Today, I wanted to list some of the books I have read about writing which have helped me along my writing journey.
One of the first books is Bird by Bird: Some Instructions on Writing and Life written by Anne Lamott. This is a wonderful story of Anne’s journey as a writer, and not only does it offer tips on writing but it is a very encouraging read. As a writer you can hit so many potholes, sinkholes, and speed bumps along your road to a published novel making you discouraged at times. This is a very helpful book to uplift your spirits and keep you driving along.
Another great series of books that I rely on heavily and have used to a GREAT extent is the Write Great Fiction Series. These are books by various authors on subjects like Plotting, Character Viewpoint and Voice, Scene Setting, Dialogue, etc. They are wonderful. They are filled with writing exercises that help you fine-tune your craft.
I wanted to share with you a story that happened to me when I had my very first book signing. I had become friends with two of the most wonderful ladies in the world. They own a used bookstore in my hometown called The Bookworm. They graciously hosted a book signing for me on Halloween in 2010. Prior to the date, I went in to the store and Jean, one of the owners, said she had something for me. She handed me a book on writing written by none other than Phyllis Whitney. For those of you who don’t know, Phyllis was one of the pioneer writers of the Romantic Suspense genre. I cut my teeth on her as a teen. She is fabulous and it meant more to me than Jean would ever know to have a book on writing written by her.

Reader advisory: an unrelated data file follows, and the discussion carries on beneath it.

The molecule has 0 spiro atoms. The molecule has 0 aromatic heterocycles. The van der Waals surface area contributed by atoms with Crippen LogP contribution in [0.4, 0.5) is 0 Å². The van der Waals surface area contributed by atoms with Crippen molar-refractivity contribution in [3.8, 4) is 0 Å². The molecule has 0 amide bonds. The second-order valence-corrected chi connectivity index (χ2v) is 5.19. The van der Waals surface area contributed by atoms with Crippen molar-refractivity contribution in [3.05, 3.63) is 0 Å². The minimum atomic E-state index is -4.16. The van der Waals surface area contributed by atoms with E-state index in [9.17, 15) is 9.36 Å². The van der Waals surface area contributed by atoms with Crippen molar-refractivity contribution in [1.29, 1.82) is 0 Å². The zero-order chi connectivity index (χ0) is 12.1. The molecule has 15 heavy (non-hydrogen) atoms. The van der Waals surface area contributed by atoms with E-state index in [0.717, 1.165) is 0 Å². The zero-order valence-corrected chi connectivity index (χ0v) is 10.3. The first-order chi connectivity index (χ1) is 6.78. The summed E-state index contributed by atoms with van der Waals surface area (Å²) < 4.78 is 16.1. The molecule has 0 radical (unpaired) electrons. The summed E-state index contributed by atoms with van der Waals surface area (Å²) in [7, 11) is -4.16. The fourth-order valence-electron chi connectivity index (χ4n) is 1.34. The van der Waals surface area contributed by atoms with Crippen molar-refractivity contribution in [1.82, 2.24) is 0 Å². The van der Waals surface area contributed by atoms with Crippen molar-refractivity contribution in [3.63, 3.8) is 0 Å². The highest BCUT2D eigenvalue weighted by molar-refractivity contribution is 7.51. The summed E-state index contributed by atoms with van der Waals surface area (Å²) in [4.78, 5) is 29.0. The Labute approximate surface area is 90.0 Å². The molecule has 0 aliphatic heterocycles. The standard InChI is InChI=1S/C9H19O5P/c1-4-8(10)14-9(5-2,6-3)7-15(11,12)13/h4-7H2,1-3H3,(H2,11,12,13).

In this book, Phyllis offers a great suggestion that I think we can all take advantage of. She starts a notebook on every new book she writes. In this notebook she divides it into sections. She has a section for Potential titles, Character names, Plot ideas, Plot outlines, and Research. As her novel progresses, she makes notes about what happens where in her novel, character personality traits, plot shifts, etc. This helps her keep track of what’s going on in her books. I thought this was a tremendous idea, and I could just picture her sitting down before the days of computers and writing all of this down. I find this suggestion extremely helpful, particularly if you’re writing a series.
Please comment on those books that you find helpful in your own writing journey, so we can all build our library.
Kelly, you’re right on with this writing info. exactly what I’ve been doing when it comes time to construct, prepare, establish a novel with notes (I mean notes!) of subplots, characters, names (which I change many times), certain sections, notes for different chapters. You name it; I’ve done it with writing procedures. You have, otherwise your hero in Ch. 3 turns out to be named Horatio in Ch. 24. My desk is a mountain of notes, stickies, even napkins have served as posts, thoughts, words. And then there’s my very own dictionary with a heady thesauras enclosed. I’ve actually got out of bed at night if a thought hits me and have to write it down otherwise it’d be forgotten.
Hi Ron, thanks for the reply. I keep a notebook by my bed for just such a purpose. Have you ever used Microsoft One Note? I love it for this purpose when I need an electronic notebook. It’s awesome.